The number of Kerberoasting identity attacks has increased almost sixfold in the past year. Legitimate RMM tools, in turn, are being used three times more by hackers. Above all, these trends seem to show that hackers are looking for ways to fool around unseen in a corporate network for a longer period.
Identity-based intrusions are gaining traction with hackers. Last year, for example, the number of Kerberoasting identity attacks increased by 583 percent. This is according to the CrowdStrike 2023 Threat Hunting Report, which analyzes cyber attacks between July 2022 and June 2023 that were spotted by CrowdStrike’s elite threat hunters and information analysts.
Obtaining AD login data
A Kerberoasting attack aims to obtain the login credentials for Active Directory (AD) service accounts. Kerberos is a type of authentication that works through a unique identifier associated with the Network Controller service instance. This identifier is also called a Service Principal Name (SPN).
Hackers in a Kerberoasting attack request a Kerberos ticket for an SPN through an authorized domain user. The Kerberos ticket is encrypted, but hackers attempt to crack this mechanism to obtain the password to the service account.
Since the hacker can then legitimately log into an AD service account, the intrusion usually remains under the radar of IT teams. Many traditional security tools do not monitor the behavior of authorized users, which works in the hacker’s favor during a Kerberoating attack. Overall, valid accounts were misused in 62 percent of all interactive intrusions. In addition, it gives hackers more opportunities by often giving them more permissions associated with the account.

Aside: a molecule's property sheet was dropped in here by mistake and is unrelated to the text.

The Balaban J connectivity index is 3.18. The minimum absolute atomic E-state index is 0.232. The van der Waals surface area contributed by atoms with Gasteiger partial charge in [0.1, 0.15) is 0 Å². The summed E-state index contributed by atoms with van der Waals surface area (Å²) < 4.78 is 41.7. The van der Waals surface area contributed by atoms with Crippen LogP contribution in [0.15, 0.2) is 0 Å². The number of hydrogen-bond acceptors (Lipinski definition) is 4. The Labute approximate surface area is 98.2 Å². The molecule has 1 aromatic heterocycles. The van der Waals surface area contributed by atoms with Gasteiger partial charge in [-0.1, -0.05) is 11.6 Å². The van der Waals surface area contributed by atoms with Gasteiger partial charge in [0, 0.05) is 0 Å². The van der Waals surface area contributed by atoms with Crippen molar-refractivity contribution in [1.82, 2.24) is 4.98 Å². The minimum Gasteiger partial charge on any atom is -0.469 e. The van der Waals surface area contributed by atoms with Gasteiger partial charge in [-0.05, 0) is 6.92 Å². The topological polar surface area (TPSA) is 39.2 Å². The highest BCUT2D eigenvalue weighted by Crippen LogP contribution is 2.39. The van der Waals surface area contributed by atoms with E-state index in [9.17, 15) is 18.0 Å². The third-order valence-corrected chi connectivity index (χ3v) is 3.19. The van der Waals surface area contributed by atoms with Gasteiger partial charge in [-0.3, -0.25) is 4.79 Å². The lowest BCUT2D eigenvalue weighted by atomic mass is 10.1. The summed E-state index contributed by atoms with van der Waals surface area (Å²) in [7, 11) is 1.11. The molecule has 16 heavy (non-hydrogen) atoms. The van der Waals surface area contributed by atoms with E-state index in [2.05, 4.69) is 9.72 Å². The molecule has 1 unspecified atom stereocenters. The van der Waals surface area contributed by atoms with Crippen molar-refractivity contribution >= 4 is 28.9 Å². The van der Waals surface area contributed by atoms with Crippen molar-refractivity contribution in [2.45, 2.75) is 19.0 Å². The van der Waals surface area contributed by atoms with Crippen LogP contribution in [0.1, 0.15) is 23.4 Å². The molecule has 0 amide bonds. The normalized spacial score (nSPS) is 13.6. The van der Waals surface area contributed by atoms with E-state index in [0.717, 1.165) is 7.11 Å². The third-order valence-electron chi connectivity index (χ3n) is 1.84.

The report provides some tips on detecting this type of attack more quickly. For example, it is wise to regularly check Windows Event logs to see if many login attempts followed each other in a short period of time. Next, you better watch out for Kerberos network traffic with RC4 encryption, as this type of encryption is insecure. Finally, all accounts must have strong passwords.
Bypassing detection as a goal
Another notable trend pointed out by the report is the tripling in the use of legitimate RMM (Remote Monitoring & Management) tools. These tools are deployed by managed service providers (MSPs) to monitor and manage customers’ IT environments. Again, this is very interesting for hackers to bypass detection and blend into the noise of the enterprise. Possible follow-up steps after the initial intrusion include stealing sensitive data, implementing ransomware or installing customized follow-up tactics.
The study also confirms the findings of CISA. That U.S. body warned early this year that “cybercriminals can use any legitimate RMM software with malicious intent.” The warning followed the discovery of a widespread cyber campaign in which cybercriminals sent phishing emails to get users to download malicious RMM software.
Hackers are operating faster
It is definitely not the case that hackers really need more time in a corporate network. The average time it takes for an attacker to go from the original attack to other hosts in the victim’s environment lowered again, below the previous lowest point ever. The average now comes in at 79 minutes in 2023. In addition, the fastest breakout time of the year was recorded at just seven minutes.
“When we talk about stopping breaches, we cannot ignore the fact that adversaries are getting faster and faster and are using tactics deliberately designed to circumvent traditional detection methods. Security leaders must therefore ask their teams whether they have the right solutions in place to stop an attacker’s lateral movements in as little as seven minutes,” said Adam Meyers, head of Counter Adversary Operations at CrowdStrike.